What can new technology offer?

Firstly, ANPR systems can be ‘smart’. Using machine learning algorithms, their ability to detect numbers accurately, even with very poor images, is uncanny. A good system can read plates at high speed and at fairly acute angles. In addition, some systems can record the colour of the vehicle and even the make and model. By implementing the above, a vehicle can be identified automatically.

While manual scanning of vehicle licence discs and driver IDs, and linking these to the actual vehicle by using ANPR should provide sufficient results in terms of security, this remains a time-consuming exercise. Automation of the process through the inclusion of additional automatic readings, such as facial recognition and matching, can speed up the gate process dramatically.

The cost of ANPR at all gates could be costly, but some solutions offer centralised processing which reduce lane cost to only the cost of a reasonable camera, while offering the ability for system upgrades without the need for camera replacement. This generally is a much more cost-effective solution for large estates wishing to upgrade their security measures.

Automatic driver identification is slightly more challenging. Windscreen detection is generally the best solution and can be implemented by carefully controlling lighting in the gate area, allowing the system to detect and capture an image of the driver through the windscreen. Alternatively, forcing the driver to look into a camera can make manual driver identification by the security guard possible. The cost of automatic face identification may seem excessive, but given that very high accuracy may not be required, lower cost solutions could be implemented. Such solutions can use matching of captured images to pre-recorded images of residents’ faces, for example, significantly improving the practicality of these solutions.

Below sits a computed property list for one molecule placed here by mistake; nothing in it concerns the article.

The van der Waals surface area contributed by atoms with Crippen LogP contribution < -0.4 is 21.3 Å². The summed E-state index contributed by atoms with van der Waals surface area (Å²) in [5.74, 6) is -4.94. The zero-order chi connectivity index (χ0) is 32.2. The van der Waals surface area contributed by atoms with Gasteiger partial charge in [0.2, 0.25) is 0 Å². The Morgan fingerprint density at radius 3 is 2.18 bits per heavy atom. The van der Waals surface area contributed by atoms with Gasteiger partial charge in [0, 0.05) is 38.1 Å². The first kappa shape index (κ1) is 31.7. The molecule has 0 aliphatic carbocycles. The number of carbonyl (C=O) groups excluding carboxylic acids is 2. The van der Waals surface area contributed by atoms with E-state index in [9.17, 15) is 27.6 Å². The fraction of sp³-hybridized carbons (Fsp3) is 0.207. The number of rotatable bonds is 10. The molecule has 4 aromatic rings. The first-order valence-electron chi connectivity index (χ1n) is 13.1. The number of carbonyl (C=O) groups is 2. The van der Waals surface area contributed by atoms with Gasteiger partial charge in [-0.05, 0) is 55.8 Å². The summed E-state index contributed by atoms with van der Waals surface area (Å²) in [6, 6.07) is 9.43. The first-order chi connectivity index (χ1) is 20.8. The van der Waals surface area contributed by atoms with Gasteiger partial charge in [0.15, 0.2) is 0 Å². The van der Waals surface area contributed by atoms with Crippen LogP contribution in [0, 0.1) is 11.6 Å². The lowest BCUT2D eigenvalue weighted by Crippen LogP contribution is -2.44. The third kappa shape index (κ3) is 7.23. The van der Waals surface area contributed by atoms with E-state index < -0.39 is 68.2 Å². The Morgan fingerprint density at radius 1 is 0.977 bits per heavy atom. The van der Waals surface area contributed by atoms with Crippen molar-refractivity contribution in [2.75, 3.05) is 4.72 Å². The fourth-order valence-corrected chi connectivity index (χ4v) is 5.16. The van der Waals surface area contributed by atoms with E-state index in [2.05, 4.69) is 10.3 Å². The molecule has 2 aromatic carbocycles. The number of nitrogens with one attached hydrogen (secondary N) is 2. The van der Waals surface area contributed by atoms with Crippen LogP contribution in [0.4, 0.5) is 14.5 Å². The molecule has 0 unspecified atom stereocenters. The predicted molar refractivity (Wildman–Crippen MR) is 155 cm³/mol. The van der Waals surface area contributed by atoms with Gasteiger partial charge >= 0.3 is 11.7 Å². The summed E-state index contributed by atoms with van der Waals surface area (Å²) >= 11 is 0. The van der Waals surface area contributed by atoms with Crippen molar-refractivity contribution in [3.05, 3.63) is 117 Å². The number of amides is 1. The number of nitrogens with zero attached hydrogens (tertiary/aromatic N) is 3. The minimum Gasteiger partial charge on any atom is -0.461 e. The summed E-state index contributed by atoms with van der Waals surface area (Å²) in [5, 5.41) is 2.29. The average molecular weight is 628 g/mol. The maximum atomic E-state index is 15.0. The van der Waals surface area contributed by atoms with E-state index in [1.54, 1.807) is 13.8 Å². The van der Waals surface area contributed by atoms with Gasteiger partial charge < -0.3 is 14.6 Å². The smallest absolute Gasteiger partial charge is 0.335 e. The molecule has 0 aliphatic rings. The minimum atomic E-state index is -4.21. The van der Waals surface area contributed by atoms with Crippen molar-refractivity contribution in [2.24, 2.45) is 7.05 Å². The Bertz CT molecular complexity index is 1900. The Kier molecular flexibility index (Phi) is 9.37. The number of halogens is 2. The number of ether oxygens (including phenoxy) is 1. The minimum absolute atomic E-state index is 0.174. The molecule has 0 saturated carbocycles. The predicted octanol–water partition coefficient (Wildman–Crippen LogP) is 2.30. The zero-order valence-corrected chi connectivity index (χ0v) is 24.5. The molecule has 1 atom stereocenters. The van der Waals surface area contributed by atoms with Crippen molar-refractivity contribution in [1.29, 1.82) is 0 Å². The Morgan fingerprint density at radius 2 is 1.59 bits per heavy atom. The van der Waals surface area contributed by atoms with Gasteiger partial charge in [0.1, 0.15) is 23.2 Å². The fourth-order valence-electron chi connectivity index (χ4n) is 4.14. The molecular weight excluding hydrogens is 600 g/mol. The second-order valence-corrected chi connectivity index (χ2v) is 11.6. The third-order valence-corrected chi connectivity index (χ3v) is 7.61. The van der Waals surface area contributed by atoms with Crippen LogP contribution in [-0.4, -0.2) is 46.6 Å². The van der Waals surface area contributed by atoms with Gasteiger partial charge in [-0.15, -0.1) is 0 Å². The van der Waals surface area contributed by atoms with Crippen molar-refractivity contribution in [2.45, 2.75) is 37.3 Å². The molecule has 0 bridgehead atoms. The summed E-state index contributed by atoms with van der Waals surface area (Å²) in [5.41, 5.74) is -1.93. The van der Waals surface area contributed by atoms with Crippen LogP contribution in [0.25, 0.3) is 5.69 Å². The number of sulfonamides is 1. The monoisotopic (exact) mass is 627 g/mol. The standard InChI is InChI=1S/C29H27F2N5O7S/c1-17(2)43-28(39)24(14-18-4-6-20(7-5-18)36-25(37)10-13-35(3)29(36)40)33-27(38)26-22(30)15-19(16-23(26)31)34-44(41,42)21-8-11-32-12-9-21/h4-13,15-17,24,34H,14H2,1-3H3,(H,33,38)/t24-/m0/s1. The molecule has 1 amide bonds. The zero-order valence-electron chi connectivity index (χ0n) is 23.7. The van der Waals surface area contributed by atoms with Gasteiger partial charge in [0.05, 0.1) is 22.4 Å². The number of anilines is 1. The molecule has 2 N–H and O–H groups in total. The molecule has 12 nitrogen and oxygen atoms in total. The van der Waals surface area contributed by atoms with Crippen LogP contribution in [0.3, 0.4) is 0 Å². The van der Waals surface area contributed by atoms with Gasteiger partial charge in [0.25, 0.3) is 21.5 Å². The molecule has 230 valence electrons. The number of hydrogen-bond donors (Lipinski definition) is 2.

Adding additional identification capabilities to a current security system may not require new hardware. Integrating a new ANPR system with, for example, the existing boom gates or cameras, can save costs on upgrading the security system while greatly improving its capabilities.

The ability to recognise vehicles against police and locally created databases can alert security staff to vehicles identified as suspicious, or against previously flagged numbers, allowing suitable reaction procedures to be executed. This capability is well-established in South Africa.

Operator user interface

For maximum benefit, a system should present alarms, activity and general information via a user-friendly interface that presents the information intuitively, while the display layout supports the state of the system. When there is an alarm, all relevant information must be shown. During general monitoring, only basic activity and statistics should be shown and when under management supervision, the appropriate statistics and report generation features should be available.

A very important aspect of such systems is the ability to analyse data. A good system will not only log the entries and provide access, it will also include analysis of the entry frequency, time of movement and other relevant and useful information. This information may be used to determine access times that are out of the norm and could thereby increase the focus of security personnel. Further security measures can then be implemented in addition to the automated systems to allow maximum security benefits.

Local support

Another aspect to consider is the origin of the solution. In today’s world, many providers provide solutions at highly competitive prices. However, when considering solutions to problems that are unique to South Africa, local service providers are generally more adept at developing and modifying solutions to suit these particular needs. It is generally not the components, such as cameras or computers, but the integration and management software that separate the men from the boys.

By choosing the correct product, understanding its capabilities as well as your own needs, it is possible to obtain secure and convenient vehicle access management solutions.

Dr Coetzer can be contacted at Protoclea Advanced Image Engineering (, – a company specialising in the development of products such as those described in this article.